When you think whole-grains do you think dietary fiber? If you do your not alone, it’s a natural association. One the marketing geniuses have used to entice us to purchase foods that claim to be made with whole-grains but may contain as little or as much or as 1 to 11 grams of fiber per serving.
As health conscious consumers we’ve heard the message – eating a high fiber diet can reduce our risk of heart disease, certain types of cancer, type 2 diabetes and being overweight or obese. We’ve understood the message – dietary fiber is good for us and we should eat more of it. We’ve assimilated the message and actively seek out whole-grain foods knowing and believing they’ll add fiber and deliver the health benefits we desire for a healthy lifestyle.
This is so exciting to me, I want everyone to be healthy and to reap the rewards of a balanced diet (high in dietary fiber, whole-grains and loaded with fresh fruits and vegetables) has to offer. Unfortunately, not everyone is looking out for your health and happiness.
The food manufacturers and marketers of the world have used our consumer health knowledge to it’s own advantage. A myriad of products with whole-grain claims line the shelves of grocery stores, all strategically placed for maximum visibility and purchasing influence. The claims jump out at us and lead us to believe the products are healthy.
Dietary Food Labels: What to look for.
However, if you look at the food label, found either on the back or side of the product, it will tell you the amount of fiber/serve the product actually contains. If the fiber/serve is less than 1 gram this is “not” a good source of fiber.
A Food to be a “good” source of fiber it must contain 3 grams of fiber/serving. For an “excellent” source it must contain more than 5 grams of fiber/serving.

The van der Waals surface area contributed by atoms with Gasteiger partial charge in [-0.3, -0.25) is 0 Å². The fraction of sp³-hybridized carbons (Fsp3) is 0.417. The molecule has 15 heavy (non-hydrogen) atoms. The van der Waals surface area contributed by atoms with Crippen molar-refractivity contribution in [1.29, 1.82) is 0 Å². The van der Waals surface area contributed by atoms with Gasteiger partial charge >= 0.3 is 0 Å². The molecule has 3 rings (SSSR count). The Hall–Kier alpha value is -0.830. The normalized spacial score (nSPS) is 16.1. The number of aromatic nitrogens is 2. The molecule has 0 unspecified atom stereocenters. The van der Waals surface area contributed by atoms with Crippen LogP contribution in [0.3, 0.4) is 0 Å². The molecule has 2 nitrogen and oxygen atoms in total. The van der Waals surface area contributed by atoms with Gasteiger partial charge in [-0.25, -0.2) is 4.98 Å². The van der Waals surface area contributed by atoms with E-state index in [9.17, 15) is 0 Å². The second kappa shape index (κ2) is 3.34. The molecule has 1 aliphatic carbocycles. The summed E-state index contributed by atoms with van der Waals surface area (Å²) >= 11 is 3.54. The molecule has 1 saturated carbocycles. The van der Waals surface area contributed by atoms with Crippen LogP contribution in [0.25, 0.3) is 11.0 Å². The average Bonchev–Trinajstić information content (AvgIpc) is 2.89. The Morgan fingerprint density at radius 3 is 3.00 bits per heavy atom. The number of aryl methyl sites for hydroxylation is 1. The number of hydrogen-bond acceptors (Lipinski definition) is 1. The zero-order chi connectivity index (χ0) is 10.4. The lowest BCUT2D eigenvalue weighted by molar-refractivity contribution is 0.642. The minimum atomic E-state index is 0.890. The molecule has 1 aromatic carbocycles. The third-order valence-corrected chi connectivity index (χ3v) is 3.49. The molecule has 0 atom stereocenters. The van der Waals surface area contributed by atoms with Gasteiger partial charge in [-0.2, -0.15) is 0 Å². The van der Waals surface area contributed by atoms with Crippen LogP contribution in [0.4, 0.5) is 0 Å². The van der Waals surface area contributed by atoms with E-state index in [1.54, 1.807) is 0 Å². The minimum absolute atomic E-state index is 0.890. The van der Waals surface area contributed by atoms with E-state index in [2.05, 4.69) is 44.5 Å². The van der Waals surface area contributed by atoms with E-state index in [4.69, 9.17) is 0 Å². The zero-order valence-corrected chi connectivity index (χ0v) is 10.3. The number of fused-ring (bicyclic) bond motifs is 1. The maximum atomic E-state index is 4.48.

To keep our system chugging and popping along it’s recommended to consume between 24-38 grams of fiber a day. Thanks to fiber, it’s normal, natural and healthy to pop off:)
Swap Everyday Foods for Higher Fiber Version
An easy way to add fiber to your day is to eat the same foods but swap them for a high fiber healthier version. Here are some healthy food swap ideas:
- Whole wheatWhite bread
- Weetabix cereal for All Bran cereal
- Your favorite junk food for Popcorn
- White rice for Brown rice
- Brown rice for Red or black rice
- Regular crackers for Whole grain crackers with > than 3 g of fiber/serve
The benefits of a fiber rich diet are real and powerful and not just in the wind area. I encourage you to read labels and swap your favorite low fiber food with a higher fiber version. If you do this with breakfast cereals and rice you can add 10 grams of fiber very easily.
For example Weetabix has 3.8 g fiber/serve where as All Bran has 11 g/serve. This one change adds 7 grams of fiber. It’s important to remember to drink more water as you up your fiber intake this will ensure that things keep on moving along, if you know what I mean.
One final thing before I sign off. The explosion of packaged foods making whole-grain statements makes it’s even more important to be knowledgeable consumers.
Take a few minutes to read your food labels, what did you find? Are products touted to be a whole-grain really a “good” or “excellent” source of dietary fiber?
Leave a message to share your findings, did anything surprise you?
Idea source, Nutrition today: The Fiber Deficit, Part I/II